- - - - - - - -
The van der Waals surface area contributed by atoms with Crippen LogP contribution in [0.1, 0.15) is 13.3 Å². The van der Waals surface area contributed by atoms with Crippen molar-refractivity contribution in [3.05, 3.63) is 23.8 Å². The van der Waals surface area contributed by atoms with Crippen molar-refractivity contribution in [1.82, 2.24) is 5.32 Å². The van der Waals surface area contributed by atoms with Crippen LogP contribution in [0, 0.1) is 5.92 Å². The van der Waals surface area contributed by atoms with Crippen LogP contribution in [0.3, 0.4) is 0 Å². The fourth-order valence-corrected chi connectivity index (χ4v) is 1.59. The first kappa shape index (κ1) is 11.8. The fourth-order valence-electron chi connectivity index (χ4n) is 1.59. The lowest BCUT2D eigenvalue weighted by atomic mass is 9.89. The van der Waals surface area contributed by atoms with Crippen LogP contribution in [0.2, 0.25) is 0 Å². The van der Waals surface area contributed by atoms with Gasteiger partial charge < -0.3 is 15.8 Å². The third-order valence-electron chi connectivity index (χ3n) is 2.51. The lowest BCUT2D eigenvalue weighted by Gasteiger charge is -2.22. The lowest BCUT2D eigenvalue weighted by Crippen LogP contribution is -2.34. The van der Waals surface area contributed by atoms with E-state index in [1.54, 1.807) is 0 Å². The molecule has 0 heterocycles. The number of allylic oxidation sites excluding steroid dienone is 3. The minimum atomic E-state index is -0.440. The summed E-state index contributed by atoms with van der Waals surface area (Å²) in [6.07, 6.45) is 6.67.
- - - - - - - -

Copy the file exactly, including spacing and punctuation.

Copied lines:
The van der Waals surface area contributed by atoms with Crippen LogP contribution in [0.1, 0.15) is 13.3 Å². The van der Waals surface area contributed by atoms with Crippen molar-refractivity contribution in [3.05, 3.63) is 23.8 Å². The van der Waals surface area contributed by atoms with Crippen molar-refractivity contribution in [1.82, 2.24) is 5.32 Å². The van der Waals surface area contributed by atoms with Crippen LogP contribution in [0, 0.1) is 5.92 Å². The van der Waals surface area contributed by atoms with Crippen LogP contribution in [0.3, 0.4) is 0 Å². The fourth-order valence-corrected chi connectivity index (χ4v) is 1.59. The first kappa shape index (κ1) is 11.8. The fourth-order valence-electron chi connectivity index (χ4n) is 1.59. The lowest BCUT2D eigenvalue weighted by atomic mass is 9.89. The van der Waals surface area contributed by atoms with Crippen LogP contribution in [0.2, 0.25) is 0 Å². The van der Waals surface area contributed by atoms with Gasteiger partial charge < -0.3 is 15.8 Å². The third-order valence-electron chi connectivity index (χ3n) is 2.51. The lowest BCUT2D eigenvalue weighted by Gasteiger charge is -2.22. The lowest BCUT2D eigenvalue weighted by Crippen LogP contribution is -2.34. The van der Waals surface area contributed by atoms with E-state index in [1.54, 1.807) is 0 Å². The molecule has 0 heterocycles. The number of allylic oxidation sites excluding steroid dienone is 3. The minimum atomic E-state index is -0.440. The summed E-state index contributed by atoms with van der Waals surface area (Å²) in [6.07, 6.45) is 6.67.